Federal Trade Minister Dan Tehan has labelled China's latest diplomatic attack on Australia as "disappointing" amid rapidly deteriorating relations.
On Thursday, China announced it was scrapping a previously agreed upon framework for economic cooperation between the two nations. While a largely symbolic move, the strong language represented a notable shift in China's ongoing antagonism of the Australian federal government.
Hours after the announcement from China, Mr Tehan said Australia remains open to working with the world's second largest economy at a diplomatic level.
"It is disappointing to hear that the NDRC [National Development and Reform Commission of the People’s Republic of China] has made this decision," he said.
"The Strategic Economic Dialogue, which was last held in 2017 is an important forum for Australia and China to work through issues relevant to our economic partnership.
"We remain open to holding the dialogue and engaging at the Ministerial level."
In suspending the arrangement, China described Australia as exhibiting a "Cold War mindset" and accused the Government of "ideological discrimination".
"Recently, some Australian Commonwealth Government officials launched a series of measures to disrupt the normal exchanges and cooperation between China and Australia," it said in a statement.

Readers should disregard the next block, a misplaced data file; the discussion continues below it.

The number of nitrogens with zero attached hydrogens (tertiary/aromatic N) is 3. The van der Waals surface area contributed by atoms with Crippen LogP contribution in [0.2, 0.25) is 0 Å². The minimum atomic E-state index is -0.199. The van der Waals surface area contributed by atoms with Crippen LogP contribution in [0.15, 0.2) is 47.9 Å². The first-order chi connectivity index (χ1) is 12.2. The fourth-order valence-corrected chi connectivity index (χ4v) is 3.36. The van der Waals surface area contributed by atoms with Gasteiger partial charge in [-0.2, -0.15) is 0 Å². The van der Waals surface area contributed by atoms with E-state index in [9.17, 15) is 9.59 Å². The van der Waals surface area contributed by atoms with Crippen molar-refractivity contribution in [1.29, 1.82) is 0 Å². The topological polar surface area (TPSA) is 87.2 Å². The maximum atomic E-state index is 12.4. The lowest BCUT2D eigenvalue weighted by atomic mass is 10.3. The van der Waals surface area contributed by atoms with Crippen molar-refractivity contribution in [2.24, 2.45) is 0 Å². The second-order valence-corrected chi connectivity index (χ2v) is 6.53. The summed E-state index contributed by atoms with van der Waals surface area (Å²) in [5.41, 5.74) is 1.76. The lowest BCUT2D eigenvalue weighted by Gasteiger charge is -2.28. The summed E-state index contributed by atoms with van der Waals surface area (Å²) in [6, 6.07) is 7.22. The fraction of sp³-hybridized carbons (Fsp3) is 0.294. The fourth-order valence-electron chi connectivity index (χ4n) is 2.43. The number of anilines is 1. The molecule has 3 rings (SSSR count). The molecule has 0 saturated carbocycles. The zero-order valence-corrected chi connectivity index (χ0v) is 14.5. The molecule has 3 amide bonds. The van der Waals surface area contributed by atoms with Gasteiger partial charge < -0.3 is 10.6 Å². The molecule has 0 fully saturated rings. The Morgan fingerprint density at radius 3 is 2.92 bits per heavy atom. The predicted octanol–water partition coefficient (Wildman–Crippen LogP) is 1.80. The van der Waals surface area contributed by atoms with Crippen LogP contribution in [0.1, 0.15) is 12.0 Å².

The move comes in the wake of a long line of diplomatic trade disputes with China seeking to punish various Australian exports including wine, barley, beef, lobster, timber and more.
China move a 'blatant aside' as relations worsen
The ABC's China correspondent Bill Birtles, who was recently rushed out of the country over safety concerns, said the latest move was a "blatant aside" from China, which has been giving Australian ministers the cold shoulder throughout the pandemic.
"It is largely symbolic, because this is sort of like an agreement the two governments made roughly about seven years ago, where they are basically saying the trade minister and the treasurer should hold regular talks on economic issues," he said Thursday.
He characterised the move as "retaliation" for the federal government cancelling a deal between the Victorian state government and China last month, but noted the pointed language was a noticeable shift in China's diplomatic brinkmanship.
With trade matters, China has routinely pointed to legal technicalities or purported quality issues to justify blocking or putting tariffs on Australian goods.
"Technically speaking, plausible deniability," Mr Birtles explained.
"China can say we're not doing this for political reasons, it is legitimate.
"This time there is no mucking around ... It is a blatant aside from the Chinese government."
On Thursday, Opposition Leader Anthony Albanese described the deepening diplomatic freeze as unfortunate and regrettable, saying Australia needed to maintain dialogue with China.
The Morrison government's rhetoric has grown increasingly hawkish in the past fortnight, with a number of senior officials raising the prospect of war with China over its stated intention to reclaim the democratic nation of Taiwan.
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